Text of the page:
The Seven Habits model of management and leadership guru Stephen Covey is a theory that is applicable to our personal life, our social life and our working life. However the Seven Habits framework is highly applicable for leaders and managers. According to Covey, our paradigms affect how we interact with others, which in turn affects how they interact with us. Therefore Covey argues that any effective self-help program must begin with an “inside-out” approach, rather than looking towards our problems as “being out there” (an outside-in approach). We must start with examining our own character, paradigms, and motives.
The Seven Habits of Covey
1. Be proactive. This is the ability to control one’s environment, rather than the opposite, as is so often the case. Managers need to control their own environment, by using self-determination and the ability to respond to various circumstances.
2. Begin with the end in mind. This means that the manager must be able to see the desired outcome, and to concentrate on activities which help to achieve that end.
3. Put first things first. A manager must manage his own person. Personally. And managers should implement activities which aim to achieve the second habit. Covey says that habit 2. is the first, or mental creation; habit 3 is the second, or physical creation.
4. Think win-win. This is the most important aspect of interpersonal leadership, because most achievements are based on shared effort. Therefore the aim needs to be win-win solutions for all.
5. Seek first to understand and then to be understood. By developing and maintaining positive relationships through good communications, the manager is understood by others, and he can understand the subordinates.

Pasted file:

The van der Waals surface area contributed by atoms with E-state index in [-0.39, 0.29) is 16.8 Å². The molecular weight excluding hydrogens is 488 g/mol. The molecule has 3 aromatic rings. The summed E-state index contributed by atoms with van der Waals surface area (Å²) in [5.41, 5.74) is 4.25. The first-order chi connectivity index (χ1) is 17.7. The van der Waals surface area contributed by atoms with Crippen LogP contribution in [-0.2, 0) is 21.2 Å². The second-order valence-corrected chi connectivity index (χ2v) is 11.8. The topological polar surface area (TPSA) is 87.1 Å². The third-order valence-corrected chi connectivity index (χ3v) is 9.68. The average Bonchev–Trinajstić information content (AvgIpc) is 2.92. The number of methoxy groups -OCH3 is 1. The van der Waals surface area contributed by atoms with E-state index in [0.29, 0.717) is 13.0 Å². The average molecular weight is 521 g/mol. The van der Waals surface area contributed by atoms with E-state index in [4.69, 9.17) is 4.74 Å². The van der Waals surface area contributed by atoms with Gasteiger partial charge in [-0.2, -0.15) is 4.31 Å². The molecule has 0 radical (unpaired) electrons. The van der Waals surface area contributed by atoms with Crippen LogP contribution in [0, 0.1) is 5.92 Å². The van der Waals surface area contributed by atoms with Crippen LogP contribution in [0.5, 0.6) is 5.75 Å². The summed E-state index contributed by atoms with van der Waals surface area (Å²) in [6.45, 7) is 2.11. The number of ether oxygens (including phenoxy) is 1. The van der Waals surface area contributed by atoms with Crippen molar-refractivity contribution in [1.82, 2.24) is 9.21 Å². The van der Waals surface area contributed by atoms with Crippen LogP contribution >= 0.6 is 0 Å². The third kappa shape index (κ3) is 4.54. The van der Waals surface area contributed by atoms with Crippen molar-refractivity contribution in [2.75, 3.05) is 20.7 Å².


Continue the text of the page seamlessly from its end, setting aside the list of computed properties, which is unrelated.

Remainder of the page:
6. Synergize. This is the habit of creative cooperation: the principle that collaborating towards attaining a purpose often achieves more, than could be achieved by individuals working independently.
7. Sharpen the saw. We should learn from our previous experiences. And we should encourage others to do the same. Covey sees development as one of the most important aspects for being able to cope with challenges, and for aspiring towards higher levels of ability.
In his 2004 book: “The 8th Habit: From Effectiveness to Greatness”, Covey introduces an additional eighth habit:
8. Find your voice and inspire others to find theirs. Striving towards “greatness”, means to act with integrity as an individual and to help others to do the same. According to Covey, this habit represents the 3rd dimension of his model. Greatness is the overlap of:
* Personal greatness. Applying the 7 habits in the forms of: vision, discipline, passion and conscience.
* Leadership greatness. Applying the 4 roles of leadership, which are modeling the 7 habits:
o Path finding. Creating the blueprint.
o Aligning. Creating a technically elegant system of work.
o Empowering. Releasing the talent, energy, and contribution of people.
o Modeling. To build trust with others. The heart of effective leadership.
* Organizational greatness. This is greatness turned into a vision, mission and values. This brings clarity, commitment, translation, synergy, and enables accountability.
Book: Stephen Covey: Seven Habits of Highly Effective People
Book: Stephen Covey: The 8th Habit: From Effectiveness to Greatness